Social navigation is a promising approach to help users make better privacy and security decisions using community knowledge and expertise. Social navigation has recently been applied to several privacy and security systems such as peer-to-peer file sharing, cookie management, and firewalls. However, little empirical evaluation of social navigation cues has been performed in security or privacy systems to understand the real impact such knowledge has on user behavior and the resulting policies. In this paper, we explore the application of social navigation to access control policy configuration using an empirical between subjects study. Our results indicate that community information does impact user behavior, but only when the visual representation of the cue is sufficiently strong. © 2010 ACM.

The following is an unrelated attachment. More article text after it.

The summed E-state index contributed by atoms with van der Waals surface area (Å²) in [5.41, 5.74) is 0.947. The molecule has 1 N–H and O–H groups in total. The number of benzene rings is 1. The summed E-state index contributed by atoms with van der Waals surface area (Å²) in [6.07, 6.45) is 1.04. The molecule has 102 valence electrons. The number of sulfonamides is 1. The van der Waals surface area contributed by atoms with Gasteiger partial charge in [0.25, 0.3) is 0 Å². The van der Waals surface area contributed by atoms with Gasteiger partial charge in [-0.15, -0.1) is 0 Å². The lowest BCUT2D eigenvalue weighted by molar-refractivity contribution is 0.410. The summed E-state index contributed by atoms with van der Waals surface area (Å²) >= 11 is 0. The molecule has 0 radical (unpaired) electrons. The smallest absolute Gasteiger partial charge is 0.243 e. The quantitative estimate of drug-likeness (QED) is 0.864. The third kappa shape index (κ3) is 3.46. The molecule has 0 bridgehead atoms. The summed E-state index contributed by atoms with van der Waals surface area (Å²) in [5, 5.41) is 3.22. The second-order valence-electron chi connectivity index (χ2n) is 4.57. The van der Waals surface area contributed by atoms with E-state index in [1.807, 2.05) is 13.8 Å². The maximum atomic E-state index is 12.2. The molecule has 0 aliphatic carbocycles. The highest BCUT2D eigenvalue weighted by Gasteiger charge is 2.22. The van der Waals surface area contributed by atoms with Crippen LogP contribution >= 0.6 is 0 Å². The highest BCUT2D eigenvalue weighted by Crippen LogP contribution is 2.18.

ACM International Conference Proceeding Series